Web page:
Master A French Classic – Slow Roasted Duck Legs

Duck legs

Duck. In my mind it’s so French. You’ll see it on menus all over France. And it’s the ideal ingredient to cook with when you want to Frenchify your day.

But, here’s the thing about duck. It’s not the easiest poultry to work with. It has a reputation for being both a touch fancy and a bit challenging all at once. 

And that makes sense when I think about it. Fresh duck breasts are relatively expensive (at least here in Oz). And while duck legs are not nearly as pricey, cook them in the same way as duck breasts and they’ll end up tough. There’s a reason that you see so many confit duck legs in French restaurants. 

However, there’s only so much confit duck you can eat. Luckily though, there is an alternative cooking method that’s not only easy but delivers tasty and tender results every single time. I’ve been playing with this recipe for a while now, and it’s perfect for days when you want a no fuss, economical, French inspired duck dinner at home.

Before I get into the recipe, just a note on the allspice. It really is worth tracking down whole berries or ground allspice for this recipe. The flavour really makes this dish pop. If you can’t find Allspice though, you can substitute with a mix of ground cinnamon, nutmeg and cloves. 

Master A French Classic – Slow Roasted Duck Legs


  • Duck legs with thigh attached (sometimes sold as duck marylands). I allow one leg per human eating.
  • 1 large tablespoon of redcurrant jelly. 
  • Half a cup of port. 
  • Half a cup of chicken stock.
  • 4 allspice berries ground in a mortar and pestle, or a pinch of ground allspice.
  • Salt & pepper.
  • Duck friendly herbs. I like to use a mix of bay leaves and fresh thyme sprigs.
  • Chopped parsley, for sprinkling.


  • Preheat oven to 160 degrees celsius or 140 degrees celsius if your oven is fan forced.
  • Place duck legs in a cast iron casserole dish that has a tight fitting lid.
  • Sprinkle duck with allspice, and season with salt and pepper. Tuck herbs in and around the duck.
  • In a jug, mix together redcurrant jelly, port and stock. Pour gently around the duck.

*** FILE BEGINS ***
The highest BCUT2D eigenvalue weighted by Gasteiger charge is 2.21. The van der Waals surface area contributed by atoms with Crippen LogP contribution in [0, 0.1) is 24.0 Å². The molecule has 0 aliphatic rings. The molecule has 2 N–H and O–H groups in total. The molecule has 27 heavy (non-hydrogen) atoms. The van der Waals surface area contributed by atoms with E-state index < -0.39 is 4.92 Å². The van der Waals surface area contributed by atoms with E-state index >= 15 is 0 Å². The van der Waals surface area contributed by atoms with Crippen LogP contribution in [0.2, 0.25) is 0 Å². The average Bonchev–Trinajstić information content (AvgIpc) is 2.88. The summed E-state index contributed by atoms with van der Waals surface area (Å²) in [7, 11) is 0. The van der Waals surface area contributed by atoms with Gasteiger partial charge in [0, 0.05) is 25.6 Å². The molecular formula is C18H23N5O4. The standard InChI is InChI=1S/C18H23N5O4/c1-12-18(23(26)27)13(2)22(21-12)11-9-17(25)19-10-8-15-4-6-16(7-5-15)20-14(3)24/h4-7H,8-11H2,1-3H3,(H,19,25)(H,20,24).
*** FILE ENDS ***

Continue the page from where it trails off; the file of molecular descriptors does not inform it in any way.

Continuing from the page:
• Cover casserole and roast for 2 hours until the duck is cooked through and tender. 
  • Remove duck from casserole, and skim fat from sauce. If the sauce is a a bit too liquid, reduce it slightly by boiling on stove top.
  • Return duck to casserole, sprinkle over parsley and serve with your favourite potatoes and greens. Fresh asparagus works really well, but I also like these duck legs served with salad. 

Do you have a favourite recipe for slow roasted duck legs? As always, I’d love for you to share your thoughts in the comments section below.

And until next time – au revoir.

About Janelle

I believe that everyone can bring French elegance and inspiration to their life, no matter where they happen to live in the world. They only need to learn a secret or two to be on their way. When you join the Distant Francophile community, you’ll have access to the secrets that allow you to bring the best of the French lifestyle into your everyday life. I’m talking about things like style advice, recipes and book reviews. And you’ll also receive regular doses of French inspiration, as well as travel and packing tips galore.

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4 thoughts on “Master A French Classic – Slow Roasted Duck Legs

  • Denise Linkson

    My husband only eats duck in France as nobody cooks it as good as the French he says! I must admit I was not a duck lover but once I ate it in France I was hooked. I don’t eat it in Australia, I just wait for the next trip! I might have to try your recipe Janelle but I’m not the best cook so I’ll see. The best duck my husband has had was at Hotel de Nord on the Canal st Martin. It was a plat de jour for 14€ with a carrot soup to start. I thoroughly recommend this hotel which is just locals, I’ve never seen any tourists (other than us).

    • Janelle Post author

      French duck is definitely worth waiting for Denise. And thanks for the tip on the Hotel. I’ll add it to my ever growing list of places to try. As for the recipe, I promise it is super easy. If we’re not allowed to travel for a little while longer, it might be worth a try xx

  • kairosia

    What a lovely recipe! The port and red currant jelly! And the allspice is an intriguing addition.

    Nearly two decades ago, we stayed with friends in Poitiers who our first night there served us confit de canard, perfectly dressed carottes râpées, baguette of course, salade, and a copious cheese plate. So simple and delish for weary travelers. If the stars align as we hope, we’ll be back in Paris next summer, where I’ll attempt to find a solid metal mouli Julienne along rue Montmartre so as to reconstruct les carottes!

    I use duck legs most often in my odd version of cassoulet (odd because it has an Italian edge to the saucissons). Still, I find it deeply rich and satisfying.

    Thanks for the inspiration!

    • Janelle Post author

      Oh I’m so glad you found the recipe inspiring Kairosia. And I’m intrigued by both your carrot and cassoulet recipes. Also wishing you all the best for your next visit to Paris….we’re still in lockdown here, but I’m sure I’ll be haunting the Paris cookware stores sooner rather than later xx